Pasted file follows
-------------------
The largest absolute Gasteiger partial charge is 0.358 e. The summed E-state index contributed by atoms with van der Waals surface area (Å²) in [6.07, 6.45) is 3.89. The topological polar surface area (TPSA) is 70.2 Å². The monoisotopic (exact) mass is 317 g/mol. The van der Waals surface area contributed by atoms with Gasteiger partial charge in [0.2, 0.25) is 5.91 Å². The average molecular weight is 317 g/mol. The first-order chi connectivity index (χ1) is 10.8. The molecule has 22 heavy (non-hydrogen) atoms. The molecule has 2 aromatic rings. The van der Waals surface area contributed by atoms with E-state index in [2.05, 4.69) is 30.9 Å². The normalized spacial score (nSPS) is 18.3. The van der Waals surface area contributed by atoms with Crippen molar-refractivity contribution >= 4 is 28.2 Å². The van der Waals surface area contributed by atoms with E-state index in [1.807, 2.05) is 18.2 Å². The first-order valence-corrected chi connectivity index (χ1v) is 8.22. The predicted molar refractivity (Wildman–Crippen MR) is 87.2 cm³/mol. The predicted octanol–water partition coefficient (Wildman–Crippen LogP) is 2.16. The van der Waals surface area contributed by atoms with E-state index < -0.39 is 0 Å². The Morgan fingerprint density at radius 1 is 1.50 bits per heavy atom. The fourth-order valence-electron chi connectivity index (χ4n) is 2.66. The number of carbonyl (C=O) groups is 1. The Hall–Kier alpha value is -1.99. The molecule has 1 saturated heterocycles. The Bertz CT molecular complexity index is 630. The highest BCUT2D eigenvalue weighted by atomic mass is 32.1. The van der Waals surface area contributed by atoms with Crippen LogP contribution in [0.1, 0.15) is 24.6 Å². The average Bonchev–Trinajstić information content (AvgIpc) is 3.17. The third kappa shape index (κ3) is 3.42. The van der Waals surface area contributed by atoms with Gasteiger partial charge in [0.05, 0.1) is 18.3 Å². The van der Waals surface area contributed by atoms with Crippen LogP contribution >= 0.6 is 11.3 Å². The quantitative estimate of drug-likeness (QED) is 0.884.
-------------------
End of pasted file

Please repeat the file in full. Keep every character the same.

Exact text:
The largest absolute Gasteiger partial charge is 0.358 e. The summed E-state index contributed by atoms with van der Waals surface area (Å²) in [6.07, 6.45) is 3.89. The topological polar surface area (TPSA) is 70.2 Å². The monoisotopic (exact) mass is 317 g/mol. The van der Waals surface area contributed by atoms with Gasteiger partial charge in [0.2, 0.25) is 5.91 Å². The average molecular weight is 317 g/mol. The first-order chi connectivity index (χ1) is 10.8. The molecule has 22 heavy (non-hydrogen) atoms. The molecule has 2 aromatic rings. The van der Waals surface area contributed by atoms with E-state index in [2.05, 4.69) is 30.9 Å². The normalized spacial score (nSPS) is 18.3. The van der Waals surface area contributed by atoms with Crippen molar-refractivity contribution >= 4 is 28.2 Å². The van der Waals surface area contributed by atoms with E-state index in [1.807, 2.05) is 18.2 Å². The first-order valence-corrected chi connectivity index (χ1v) is 8.22. The predicted molar refractivity (Wildman–Crippen MR) is 87.2 cm³/mol. The predicted octanol–water partition coefficient (Wildman–Crippen LogP) is 2.16. The van der Waals surface area contributed by atoms with E-state index < -0.39 is 0 Å². The Morgan fingerprint density at radius 1 is 1.50 bits per heavy atom. The fourth-order valence-electron chi connectivity index (χ4n) is 2.66. The number of carbonyl (C=O) groups is 1. The Hall–Kier alpha value is -1.99. The molecule has 1 saturated heterocycles. The Bertz CT molecular complexity index is 630. The highest BCUT2D eigenvalue weighted by atomic mass is 32.1. The van der Waals surface area contributed by atoms with Crippen LogP contribution in [0.1, 0.15) is 24.6 Å². The average Bonchev–Trinajstić information content (AvgIpc) is 3.17. The third kappa shape index (κ3) is 3.42. The van der Waals surface area contributed by atoms with Gasteiger partial charge in [0.05, 0.1) is 18.3 Å². The van der Waals surface area contributed by atoms with Crippen LogP contribution >= 0.6 is 11.3 Å². The quantitative estimate of drug-likeness (QED) is 0.884.